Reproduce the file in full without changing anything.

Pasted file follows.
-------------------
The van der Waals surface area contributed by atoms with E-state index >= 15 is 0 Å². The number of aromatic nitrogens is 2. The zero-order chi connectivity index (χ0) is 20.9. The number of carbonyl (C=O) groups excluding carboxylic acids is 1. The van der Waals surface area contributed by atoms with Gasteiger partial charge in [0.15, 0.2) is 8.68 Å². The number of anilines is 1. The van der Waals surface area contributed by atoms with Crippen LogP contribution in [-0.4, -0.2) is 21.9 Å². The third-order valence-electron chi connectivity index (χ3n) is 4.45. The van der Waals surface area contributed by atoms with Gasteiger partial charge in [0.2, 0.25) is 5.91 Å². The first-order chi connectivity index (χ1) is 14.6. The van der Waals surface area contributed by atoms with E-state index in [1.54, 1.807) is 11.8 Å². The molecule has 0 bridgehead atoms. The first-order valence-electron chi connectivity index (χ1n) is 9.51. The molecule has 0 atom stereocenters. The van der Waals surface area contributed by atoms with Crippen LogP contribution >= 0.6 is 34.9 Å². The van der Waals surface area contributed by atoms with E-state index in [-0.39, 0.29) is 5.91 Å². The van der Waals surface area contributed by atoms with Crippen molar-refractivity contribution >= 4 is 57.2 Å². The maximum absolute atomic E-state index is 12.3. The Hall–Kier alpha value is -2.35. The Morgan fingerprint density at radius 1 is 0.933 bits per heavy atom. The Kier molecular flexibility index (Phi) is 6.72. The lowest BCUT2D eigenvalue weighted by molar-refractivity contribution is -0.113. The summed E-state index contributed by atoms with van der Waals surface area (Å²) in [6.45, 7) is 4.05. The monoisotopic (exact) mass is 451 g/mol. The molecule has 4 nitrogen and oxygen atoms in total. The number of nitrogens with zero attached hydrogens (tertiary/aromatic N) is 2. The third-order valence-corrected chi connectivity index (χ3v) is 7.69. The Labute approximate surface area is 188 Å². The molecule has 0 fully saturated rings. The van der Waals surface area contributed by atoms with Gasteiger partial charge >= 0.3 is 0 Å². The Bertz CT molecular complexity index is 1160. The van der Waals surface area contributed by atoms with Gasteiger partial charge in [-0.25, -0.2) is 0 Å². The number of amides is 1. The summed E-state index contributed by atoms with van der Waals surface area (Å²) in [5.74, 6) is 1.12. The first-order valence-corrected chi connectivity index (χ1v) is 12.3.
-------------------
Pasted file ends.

The van der Waals surface area contributed by atoms with E-state index >= 15 is 0 Å². The number of aromatic nitrogens is 2. The zero-order chi connectivity index (χ0) is 20.9. The number of carbonyl (C=O) groups excluding carboxylic acids is 1. The van der Waals surface area contributed by atoms with Gasteiger partial charge in [0.15, 0.2) is 8.68 Å². The number of anilines is 1. The van der Waals surface area contributed by atoms with Crippen LogP contribution in [-0.4, -0.2) is 21.9 Å². The third-order valence-electron chi connectivity index (χ3n) is 4.45. The van der Waals surface area contributed by atoms with Gasteiger partial charge in [0.2, 0.25) is 5.91 Å². The first-order chi connectivity index (χ1) is 14.6. The van der Waals surface area contributed by atoms with E-state index in [1.54, 1.807) is 11.8 Å². The molecule has 0 bridgehead atoms. The first-order valence-electron chi connectivity index (χ1n) is 9.51. The molecule has 0 atom stereocenters. The van der Waals surface area contributed by atoms with Crippen LogP contribution >= 0.6 is 34.9 Å². The van der Waals surface area contributed by atoms with E-state index in [-0.39, 0.29) is 5.91 Å². The van der Waals surface area contributed by atoms with Crippen molar-refractivity contribution >= 4 is 57.2 Å². The maximum absolute atomic E-state index is 12.3. The Hall–Kier alpha value is -2.35. The Morgan fingerprint density at radius 1 is 0.933 bits per heavy atom. The Kier molecular flexibility index (Phi) is 6.72. The lowest BCUT2D eigenvalue weighted by molar-refractivity contribution is -0.113. The summed E-state index contributed by atoms with van der Waals surface area (Å²) in [6.45, 7) is 4.05. The monoisotopic (exact) mass is 451 g/mol. The molecule has 4 nitrogen and oxygen atoms in total. The number of nitrogens with zero attached hydrogens (tertiary/aromatic N) is 2. The third-order valence-corrected chi connectivity index (χ3v) is 7.69. The Labute approximate surface area is 188 Å². The molecule has 0 fully saturated rings. The van der Waals surface area contributed by atoms with Gasteiger partial charge >= 0.3 is 0 Å². The Bertz CT molecular complexity index is 1160. The van der Waals surface area contributed by atoms with Gasteiger partial charge in [-0.25, -0.2) is 0 Å². The number of amides is 1. The summed E-state index contributed by atoms with van der Waals surface area (Å²) in [5.74, 6) is 1.12. The first-order valence-corrected chi connectivity index (χ1v) is 12.3.